Dharma Gleanings


cynthia rich

October 20, 2006—November 7, 2006

October 20, 2006
Krishnamurti writes in “Freedom from the Known” about eliminating the space between the observer and the observed. He reminds us of the Chinese artists who were urged, before painting a tree, to sit before it for days, weeks, months, a year until they were the tree, and only then were they ready to paint. I think this is exactly what I was doing in the practice I invented of entering the physical being of others—the old man in the booth across from me in the restaurant, the rabbit on the desert. I was not imagining what it would be like to be them—not a mental construction—but I was them, which turns out to be something different from making a good guess about what it is like to be them.

Being “in relationship”—whatever that means—makes me think about how this plays out with someone we are intimate with rather than a stranger or a bird or an animal. To notice when one is the beloved rather than when one has, in Krishnamurti’s term, the “image” of the beloved (that separate entity that at different times pleases or displeases), seems important. Psychologists have given attention to the importance of “keeping one’s boundaries,” a phrase I’ve had some questions about. It invites a rigidity, a wall around the little fixed identity we’ve created that feels stiff and burdensome. Rather, I should think, the problem may arise if it is only the single beloved with whom we experience the absence of space. If eliminating space between observer and observed is our way of being in the world, if we are eliminating all boundaries, not just the one with the particular beloved, then our world does not narrow, but expands radically.

October 21, 2006
Bettina’s friend Rusty, speaking of “no-self” says, “You need to really know your self first, in order to know what it is that you are letting go.” This feels profound to me, and would have been so useful to have on my tongue on the occasions when I’ve tried to encourage friends who are Buddhist to venture into therapy.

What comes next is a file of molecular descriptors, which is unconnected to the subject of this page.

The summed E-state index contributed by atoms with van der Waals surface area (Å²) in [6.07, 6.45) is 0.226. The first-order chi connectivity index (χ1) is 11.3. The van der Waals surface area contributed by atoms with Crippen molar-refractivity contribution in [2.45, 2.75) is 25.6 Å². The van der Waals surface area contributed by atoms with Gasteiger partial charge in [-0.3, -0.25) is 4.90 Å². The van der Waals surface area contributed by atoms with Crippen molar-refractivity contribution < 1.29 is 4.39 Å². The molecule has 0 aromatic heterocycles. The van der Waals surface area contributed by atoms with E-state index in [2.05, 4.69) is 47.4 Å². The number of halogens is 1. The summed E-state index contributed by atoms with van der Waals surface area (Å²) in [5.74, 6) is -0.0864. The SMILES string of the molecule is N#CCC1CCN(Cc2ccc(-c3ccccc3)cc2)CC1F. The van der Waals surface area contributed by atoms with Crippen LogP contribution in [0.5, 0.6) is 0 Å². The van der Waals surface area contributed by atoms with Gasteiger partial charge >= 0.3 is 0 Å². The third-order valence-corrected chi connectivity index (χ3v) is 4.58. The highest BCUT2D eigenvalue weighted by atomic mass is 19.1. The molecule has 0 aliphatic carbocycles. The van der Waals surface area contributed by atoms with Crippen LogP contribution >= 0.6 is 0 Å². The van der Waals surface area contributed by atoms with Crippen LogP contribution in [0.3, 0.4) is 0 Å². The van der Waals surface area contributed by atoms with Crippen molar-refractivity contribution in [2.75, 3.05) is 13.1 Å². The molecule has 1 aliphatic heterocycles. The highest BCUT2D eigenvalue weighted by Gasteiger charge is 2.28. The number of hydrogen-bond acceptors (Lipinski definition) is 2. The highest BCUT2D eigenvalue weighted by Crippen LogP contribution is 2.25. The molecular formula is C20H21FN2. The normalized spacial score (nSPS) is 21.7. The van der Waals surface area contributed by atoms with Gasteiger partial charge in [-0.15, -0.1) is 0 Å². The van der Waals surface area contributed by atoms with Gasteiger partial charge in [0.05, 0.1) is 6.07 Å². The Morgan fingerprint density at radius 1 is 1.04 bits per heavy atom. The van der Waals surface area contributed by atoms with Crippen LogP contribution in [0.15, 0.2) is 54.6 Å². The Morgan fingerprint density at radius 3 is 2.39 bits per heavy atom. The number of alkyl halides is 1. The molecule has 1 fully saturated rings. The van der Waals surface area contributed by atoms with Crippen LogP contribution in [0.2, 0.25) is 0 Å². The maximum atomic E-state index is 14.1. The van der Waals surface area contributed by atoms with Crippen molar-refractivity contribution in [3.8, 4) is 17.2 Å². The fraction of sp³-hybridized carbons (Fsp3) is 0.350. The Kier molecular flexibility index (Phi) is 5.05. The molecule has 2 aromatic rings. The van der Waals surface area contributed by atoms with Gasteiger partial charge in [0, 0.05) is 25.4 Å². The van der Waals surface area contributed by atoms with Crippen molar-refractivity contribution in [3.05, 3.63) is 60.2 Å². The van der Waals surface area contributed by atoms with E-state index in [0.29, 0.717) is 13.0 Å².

I thought that this may also be what the true grieving process is. I’ve said before that it is only at an ending, most commonly death, that one can fully appreciate another person, or another period of one’s life, or another place. Until then, she or it is in constant change as of course are we too in relation to that person, place, time. So psychologically we need a period when we can feel poignantly the gift we received, take in that gift with a more profound appreciation than was possible before.

Whether it is letting go of the “negatives” of childhood suffering or the “positives” of a beloved companion or country, we cannot release them to the universe until we have revisited them at our emotional core.

October 22, 2006
I think about seeing a friend whom I haven’t spent time with in many months, and I think how I am not the same person I was five months ago, and I assume she isn’t either. I think how it would be appropriate for us to approach each other with total freshness, perhaps only with the mild disposition to be pleased with one another—although that should be our disposition with all people, shouldn’t it? And then I thought how we would explore each other’s lives without expectations grounded on her thoughts and opinions when we last met with her. I thought what an effort it is to juggle all those definitions of self and other, the pressure to recall accurately that she liked vanilla yogurt on her cereal, that I was learning to be with animals in another way, when we were together before. And this is what Krishnamurti calls preserving the “images” we create of the other, rather than eliminating the space between us and coming together newborn in the now.

For an instant I thought, “all we would need to remember would be what we had shared with one another about our pasts—our childhoods, our earlier loves, the jobs we’ve held.” But I saw at once that even that did not hold, since if we remain fully alive, the way we recall our pasts is not one rigid story but changes at all times as we bring the changing lights of our changing natures to bear on them.

When she read Desert Years, our friend Lise, a meditator, told me, “I think the desert is your practice.” I had only the dimmest sense of what she meant, but today I think the desert is anyone’s practice. To spend time here, without a companion or, as I have this weekend, with a companion who can use and enjoy silence, is to be made automatically mindful. The almost complete silence except for occasional birdsongs of joy, the clarity of air that makes each being, sentient or insentient, call out to be observed, the richness of light that makes a can of Pepsi into an object of beauty and wonder, all ask of us the loving attention of mindfulness. I notice too, spending this long weekend here with Bettina, what happens naturally with conversation. Conversation in the city is made up almost entirely of the past (“I saw Gloria last night and she told me...” “At work today...”) or the future (“What should we do next weekend?” “Will you stop by the grocery store on the way home?”). On the desert past and future drop away quickly from irrelevance and so silences deepen until what conversation remains is slow and about the rabbits or the quail or the light on the mountains or the meal we are making or eating, graced with an occasional insight that blooms from this same mindfulness and presentness. It becomes more what I imagine might be the conversation at Plum Village or Pureland.